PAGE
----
The apprehension expressed by the trial court that if the permit is construed to mean what we hold it says, then the Highway Department could "even require a pipe line owner to remove or relocate, at its expense, extremely costly pumping stations or other such facilities no matter how far they were situated beyond the original right-of-way" is unfounded. No facilities such as pumping stations are dealt with in either the statute or the permit. The grant of authority to permit the traversing of the highway refers only to "underground pipes, conduits, or cables * * * for the purpose of transporting or conveying fluids, telephone or telegraph messages, gases or electric current for any purpose." The Department has no authority to permit the locating of costly pumping stations on the right-of-way, and it is only what is thus permitted that is subject to removal at the cost of the pipe line owner. It goes without saying that if a pipe line company has a pumping station or other costly facility on private property immediately adjacent to the right-of-way or at any place to which the Highway Department wishes to relocate its roads, it would be required to pay for any such property as it takes either by contract or by condemnation proceedings. It would be in such a case, as well as in one in which an entirely new road was built as to which no prior conditional permit had been given, that such cases as Panhandle Eastern Pipe Line Co. v. State Highway Commission of Kansas, 294 U. S. 613, 55 S.Ct. 563, 79 L.Ed. 1090; Pennsylvania Coal Co. v. Mahon, 260 U.S. 393, 43 S.Ct. 158, 67 L.Ed. 322, and Buckeye Pipe Line Co. v. Keating, 7 Cir., 229 F.2d 795, would apply.
The trial court erred in entering summary judgment for the appellee. Judgment should have been granted for the appellant.
The judgment is reversed and the case is remanded for further proceedings not inconsistent with this opinion.
Title 48, Section 1, LSA-R.S. provides as follows:
"For purposes of this Chapter, the following terms have the meaning ascribed to them by this Section, except where the context clearly indicates otherwise:
* * * * *
"(11) `Highway' means a public way for vehicular, mounted, and pedestrian traffic, including the entire area dedicated thereto and the bridges, culverts, structures, appurtenances, and features necessary to or associated with its purposes.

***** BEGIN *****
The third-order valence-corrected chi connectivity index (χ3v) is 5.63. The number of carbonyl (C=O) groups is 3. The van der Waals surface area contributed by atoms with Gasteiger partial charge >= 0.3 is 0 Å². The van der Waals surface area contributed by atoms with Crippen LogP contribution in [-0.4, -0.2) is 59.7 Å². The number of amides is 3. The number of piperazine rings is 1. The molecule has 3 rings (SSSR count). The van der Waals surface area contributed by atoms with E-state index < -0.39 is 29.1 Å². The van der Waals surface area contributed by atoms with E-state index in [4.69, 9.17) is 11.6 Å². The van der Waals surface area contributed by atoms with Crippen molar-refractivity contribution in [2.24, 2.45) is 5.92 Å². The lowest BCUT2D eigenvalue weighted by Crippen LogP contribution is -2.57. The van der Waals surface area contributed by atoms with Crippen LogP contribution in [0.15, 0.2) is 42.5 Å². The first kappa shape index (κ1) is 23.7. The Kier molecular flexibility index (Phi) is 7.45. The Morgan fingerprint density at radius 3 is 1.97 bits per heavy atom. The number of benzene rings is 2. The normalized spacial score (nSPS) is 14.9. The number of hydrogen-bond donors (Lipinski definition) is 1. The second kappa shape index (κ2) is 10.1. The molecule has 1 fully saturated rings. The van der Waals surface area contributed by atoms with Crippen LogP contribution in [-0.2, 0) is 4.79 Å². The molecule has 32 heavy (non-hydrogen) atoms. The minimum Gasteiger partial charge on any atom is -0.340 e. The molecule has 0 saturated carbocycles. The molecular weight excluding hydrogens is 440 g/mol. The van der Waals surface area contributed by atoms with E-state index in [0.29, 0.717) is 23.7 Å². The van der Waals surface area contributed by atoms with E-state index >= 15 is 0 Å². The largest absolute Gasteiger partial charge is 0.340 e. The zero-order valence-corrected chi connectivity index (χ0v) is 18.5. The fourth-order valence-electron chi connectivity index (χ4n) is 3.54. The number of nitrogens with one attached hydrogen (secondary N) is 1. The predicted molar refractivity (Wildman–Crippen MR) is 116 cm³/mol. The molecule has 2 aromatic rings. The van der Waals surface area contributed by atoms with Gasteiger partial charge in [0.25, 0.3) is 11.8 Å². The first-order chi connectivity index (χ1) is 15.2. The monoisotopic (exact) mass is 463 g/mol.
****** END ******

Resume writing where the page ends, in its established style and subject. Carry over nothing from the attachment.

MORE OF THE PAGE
* * * * *
"(15) `Right of way' means the area dedicated for use as a highway."
Title 48, Section 381, LSA-R.S. provides as follows:
"A. When not inconsistent with the purposes of state highways, the director may issue permits of convenience and necessity for the use and occupancy of the rights of way of state highways as follows:
"(1) For the installation, operation and maintenance of underground pipes, conduits, or cables along or across the highways for the purpose of transporting or conveying fluids, telephone or telegraph messages, gases, or electric current for any purpose.
* * * * *
"All such installations shall be in accordance with the best modern practice and national underwriting standards and shall be so maintained. Permits shall be issued only to owners of the facility and shall be nonexclusive. Installations which will interfere with the proper operation and maintenance of highways are expressly prohibited.
"No installation may be made except upon the explicit condition that the owner thereof shall, at no cost to the department, remove or relocate the facility when that is necessary to permit the widening, relocation, or other improvement of the highway, when so ordered by the director." (Emphasis supplied.)
We here use the words "change the highway" rather than "relocate, reconstruct or widen the highway" because it later becomes necessary to construe the latter words and we here use a neutral expression